“Still need to exchange to real money eventually, and that’s when we’ll get you.” You self-identify with the powers that be. Are you part of LE; is that why you hate bitcoin? Is that why you use a pseudonym? This suggests you have a need to be accepted by authority. A definite psychological weakness.
    If you want to show some genuine clever thinking apply the same agenda against existing currency systems: say, how would one take down “The Fed”? Compromise leadership, perhaps? Lobby for protective legislation? Ultimately it comes back to the same immoral action – initiating the use of force when you are not genuinely threatened.

    Bitcoin is no threat to people. It’s a threat to an idea – the idea that the State has primacy over people. The fact is the State killed over 500 million people in the last century. Empowering individuals empowers everyone.

    • I’ll pass over psychology 101 and get to the interesting points.

      The second part is not something discussed openly on public forums but it is out there if you want it. I am unable to cover it here.

      I say Bitcoin is a threat to people. It is dangerous since it’s unstable and primarily used for criminality. We both know it is, it’s an enabler. Let’s not pretend it’s not.

      Empowering individuals over the collective is dangerous. I suggest, if I can now wear my therapist hat, that you think you are part of the elite who will win under Bitcoin. The truth is you most likely won’t. Very few will. It’s the American dream mentality. We’ll all be Millionaires eventually so let’s not tax Millionaires. The truth is very few enter the top tier.

      The fact is the state exists to protect our collective interests, not an individuals. I say it’s doing a very good job so far and say Bitcoin is against that collective interest in a free country.

      • “I say Bitcoin is a threat to people. It is dangerous since it’s unstable and primarily used for criminality. We both know it is, it’s an enabler. Let’s not pretend it’s not.”
        In your opinion it’s a threat – but one you can’t identify. Unstable: like the US dollar is unstable? Like stock market values are unstable? Like mortgage interest rates are unstable?
        Cash is an enabler according to that logic. Let’s not pretend anything: police power is a criminal enabler, so is legislative power, so is physical strength, and social status. Why are so many legislators worth more than $10 million US in personal wealth?

        “Empowering individuals over the collective is dangerous.”
        In your opinion it’s dangerous. But I’m sure you like empowering some individuals more than the collective: Like police? Like legislators? Like the courts? Like the US president?

        “Bitcoin is against that collective interest in a free country.”
        In a free country people can use what ever they want; including Bitcoin. That’s what freedom means. Clearly it only means “free to do what we allow you” in your mind.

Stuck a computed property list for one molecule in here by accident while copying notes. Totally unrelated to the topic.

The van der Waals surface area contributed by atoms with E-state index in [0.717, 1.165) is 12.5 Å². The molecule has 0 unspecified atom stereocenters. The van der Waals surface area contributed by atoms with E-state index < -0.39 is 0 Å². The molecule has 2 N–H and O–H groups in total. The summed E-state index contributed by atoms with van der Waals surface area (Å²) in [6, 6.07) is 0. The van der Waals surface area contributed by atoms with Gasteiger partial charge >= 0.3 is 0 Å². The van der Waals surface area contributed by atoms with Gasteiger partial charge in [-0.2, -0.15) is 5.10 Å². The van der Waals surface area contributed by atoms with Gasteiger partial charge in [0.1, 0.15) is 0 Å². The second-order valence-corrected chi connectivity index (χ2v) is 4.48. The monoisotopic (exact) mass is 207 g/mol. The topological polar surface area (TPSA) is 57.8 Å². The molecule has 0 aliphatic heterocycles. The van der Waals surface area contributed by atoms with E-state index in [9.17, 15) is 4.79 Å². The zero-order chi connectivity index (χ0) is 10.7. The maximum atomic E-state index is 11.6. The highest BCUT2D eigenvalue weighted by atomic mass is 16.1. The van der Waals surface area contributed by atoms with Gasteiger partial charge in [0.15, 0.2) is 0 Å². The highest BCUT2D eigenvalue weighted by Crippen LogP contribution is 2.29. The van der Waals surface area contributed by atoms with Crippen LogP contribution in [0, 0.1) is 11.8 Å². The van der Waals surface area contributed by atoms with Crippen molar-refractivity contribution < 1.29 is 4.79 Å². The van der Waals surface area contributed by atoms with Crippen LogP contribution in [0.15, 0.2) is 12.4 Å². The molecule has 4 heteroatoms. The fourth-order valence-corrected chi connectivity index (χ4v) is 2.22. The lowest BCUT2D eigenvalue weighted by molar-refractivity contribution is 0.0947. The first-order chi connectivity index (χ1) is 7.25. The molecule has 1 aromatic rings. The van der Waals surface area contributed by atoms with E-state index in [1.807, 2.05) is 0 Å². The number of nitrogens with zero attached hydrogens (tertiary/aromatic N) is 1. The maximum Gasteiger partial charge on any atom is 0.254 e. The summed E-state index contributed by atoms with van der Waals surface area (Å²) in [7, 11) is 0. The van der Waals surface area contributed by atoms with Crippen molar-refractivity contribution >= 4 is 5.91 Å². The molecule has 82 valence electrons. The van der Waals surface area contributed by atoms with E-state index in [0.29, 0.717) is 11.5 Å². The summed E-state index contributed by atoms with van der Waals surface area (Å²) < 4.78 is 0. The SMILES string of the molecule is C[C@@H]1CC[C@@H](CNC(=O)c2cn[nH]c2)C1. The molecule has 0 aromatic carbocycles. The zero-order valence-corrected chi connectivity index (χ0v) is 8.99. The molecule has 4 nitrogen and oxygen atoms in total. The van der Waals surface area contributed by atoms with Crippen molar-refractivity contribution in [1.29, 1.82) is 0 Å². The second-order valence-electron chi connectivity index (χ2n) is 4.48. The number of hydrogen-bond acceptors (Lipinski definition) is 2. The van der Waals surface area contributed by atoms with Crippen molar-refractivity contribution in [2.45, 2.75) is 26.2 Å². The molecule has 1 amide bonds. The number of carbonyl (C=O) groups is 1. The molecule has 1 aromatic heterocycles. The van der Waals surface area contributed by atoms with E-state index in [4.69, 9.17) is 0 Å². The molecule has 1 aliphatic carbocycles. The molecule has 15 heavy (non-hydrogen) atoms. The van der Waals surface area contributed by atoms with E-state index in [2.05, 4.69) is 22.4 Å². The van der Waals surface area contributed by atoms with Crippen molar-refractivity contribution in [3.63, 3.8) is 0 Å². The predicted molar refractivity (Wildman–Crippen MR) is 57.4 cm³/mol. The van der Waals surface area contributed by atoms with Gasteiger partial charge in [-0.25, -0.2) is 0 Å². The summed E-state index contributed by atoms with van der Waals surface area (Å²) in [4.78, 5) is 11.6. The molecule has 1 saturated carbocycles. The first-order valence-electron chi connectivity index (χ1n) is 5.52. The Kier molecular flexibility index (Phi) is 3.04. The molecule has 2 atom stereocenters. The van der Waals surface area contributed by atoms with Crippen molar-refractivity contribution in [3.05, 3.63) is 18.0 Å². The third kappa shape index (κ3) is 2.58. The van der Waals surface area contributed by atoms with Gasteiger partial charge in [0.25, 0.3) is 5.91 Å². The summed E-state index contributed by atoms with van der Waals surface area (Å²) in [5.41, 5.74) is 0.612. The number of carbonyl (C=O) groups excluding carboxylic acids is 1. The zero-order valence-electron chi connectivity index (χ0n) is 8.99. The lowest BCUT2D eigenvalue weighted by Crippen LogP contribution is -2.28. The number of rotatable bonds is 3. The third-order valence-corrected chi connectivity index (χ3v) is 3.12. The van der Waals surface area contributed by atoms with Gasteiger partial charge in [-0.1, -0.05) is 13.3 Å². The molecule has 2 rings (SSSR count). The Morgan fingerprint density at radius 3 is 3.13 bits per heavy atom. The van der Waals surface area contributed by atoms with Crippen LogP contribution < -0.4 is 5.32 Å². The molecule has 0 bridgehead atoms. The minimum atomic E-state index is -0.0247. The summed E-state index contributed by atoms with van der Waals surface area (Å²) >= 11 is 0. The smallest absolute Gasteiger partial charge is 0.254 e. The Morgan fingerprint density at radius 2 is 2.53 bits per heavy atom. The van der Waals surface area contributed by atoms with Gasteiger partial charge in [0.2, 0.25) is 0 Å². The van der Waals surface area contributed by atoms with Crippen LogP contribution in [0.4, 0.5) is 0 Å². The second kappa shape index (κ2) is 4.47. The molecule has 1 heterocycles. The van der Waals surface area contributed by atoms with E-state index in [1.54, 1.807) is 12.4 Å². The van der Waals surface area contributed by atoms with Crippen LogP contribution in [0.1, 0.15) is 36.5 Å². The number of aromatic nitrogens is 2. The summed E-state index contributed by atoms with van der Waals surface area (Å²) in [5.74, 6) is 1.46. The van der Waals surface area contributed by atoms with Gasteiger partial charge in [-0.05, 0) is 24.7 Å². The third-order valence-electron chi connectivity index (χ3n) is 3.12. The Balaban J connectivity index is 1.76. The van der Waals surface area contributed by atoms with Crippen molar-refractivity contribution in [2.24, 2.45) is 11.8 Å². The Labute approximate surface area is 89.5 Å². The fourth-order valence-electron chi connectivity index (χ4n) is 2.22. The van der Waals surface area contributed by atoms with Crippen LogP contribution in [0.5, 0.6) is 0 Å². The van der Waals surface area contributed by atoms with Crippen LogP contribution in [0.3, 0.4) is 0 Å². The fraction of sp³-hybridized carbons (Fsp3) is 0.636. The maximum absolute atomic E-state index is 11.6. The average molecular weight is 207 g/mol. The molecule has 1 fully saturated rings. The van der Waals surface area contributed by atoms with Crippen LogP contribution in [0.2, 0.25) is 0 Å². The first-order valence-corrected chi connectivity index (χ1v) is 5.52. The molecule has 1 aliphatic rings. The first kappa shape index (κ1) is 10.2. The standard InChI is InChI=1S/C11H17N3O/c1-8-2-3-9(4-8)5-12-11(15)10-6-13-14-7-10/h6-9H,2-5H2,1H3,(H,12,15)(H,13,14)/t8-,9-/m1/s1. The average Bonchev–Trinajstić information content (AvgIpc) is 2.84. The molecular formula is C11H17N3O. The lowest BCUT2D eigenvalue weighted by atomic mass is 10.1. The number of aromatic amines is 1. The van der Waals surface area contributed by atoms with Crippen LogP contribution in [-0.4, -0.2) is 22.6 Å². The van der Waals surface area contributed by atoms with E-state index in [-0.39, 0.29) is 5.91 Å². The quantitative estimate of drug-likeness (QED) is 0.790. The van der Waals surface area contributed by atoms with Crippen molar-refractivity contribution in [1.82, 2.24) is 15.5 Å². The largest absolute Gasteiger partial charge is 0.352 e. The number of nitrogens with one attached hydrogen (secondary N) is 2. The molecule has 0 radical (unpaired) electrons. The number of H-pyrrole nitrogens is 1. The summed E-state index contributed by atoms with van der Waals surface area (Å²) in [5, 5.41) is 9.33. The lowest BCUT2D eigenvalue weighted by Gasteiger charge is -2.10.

• The threat is identified: Bitcoin enables criminality. Laws we have all agreed to follow. The US dollar is not unstable when compared to Bitcoin with it’s 17x price fluctuations.

          Police power, legislative power…yes, the are all given by us, the citizens, and we have systems in place to keep them in check. Bitcoin follows no laws. It has no systems in place to protect citizens when things go wrong, no oversight of transactions to be sure users are following the laws of this nation.

          No. In a free country you can do whatever you want so long as you do not bump the rights of others. Bitcoin, by enabling criminality affects those rights. It allows breaking of our laws and protective systems and that is why no free country can ever allow Bitcoin to exist.

          • I didn’t agree to follow any laws, I was FORCED to follow them. We would have agreed on most points, but the fact remains that no one asked me. Forcing your views on another human being is a crime (according to Jainism), so I say the lawmakers are the real criminals.

  23. Regardless of which side of the discussion you’re on, I would like to commend the intelligent and very interesting debate you are having. BitCoin is certainly a game-changer, one that, yes, enables criminal intent. But it also decentralizes currency, a noble aim in my book. And that independence, that non-reliance on currency-issuing institutions, will be what draws people to BitCoins, no matter their intent. One of the biggest non-criminal incentives to use BitCoins is the desire for independence, an innate instinct of humans.

  24. So I read all of the comments posted, and I have to say that it was a very well-thought out debate for the most part, even if some of us kept banging the same notes over and over.

    Nerd: It’s not enough to say Bitcoin is enabler. As has been mentioned, literally everything could be an enabler. I think Burger King’s cheap value meals “enables” people to forgo a healthy lifestyle because they can spend $1 on fast food in 3 minutes.

    Everyone: This is just a general point, but Nerd did say something interesting. He said that the only reason Bitcoins have value is because people still play ball. In other words, because there is trust in Bitcoin as a common currency, it can be traded for goods and services.

    The interesting thing here is that the US Dollar also falls under the same line of fire. The only reason the dollar has value is because Americans and others (think China here) keeps playing ball.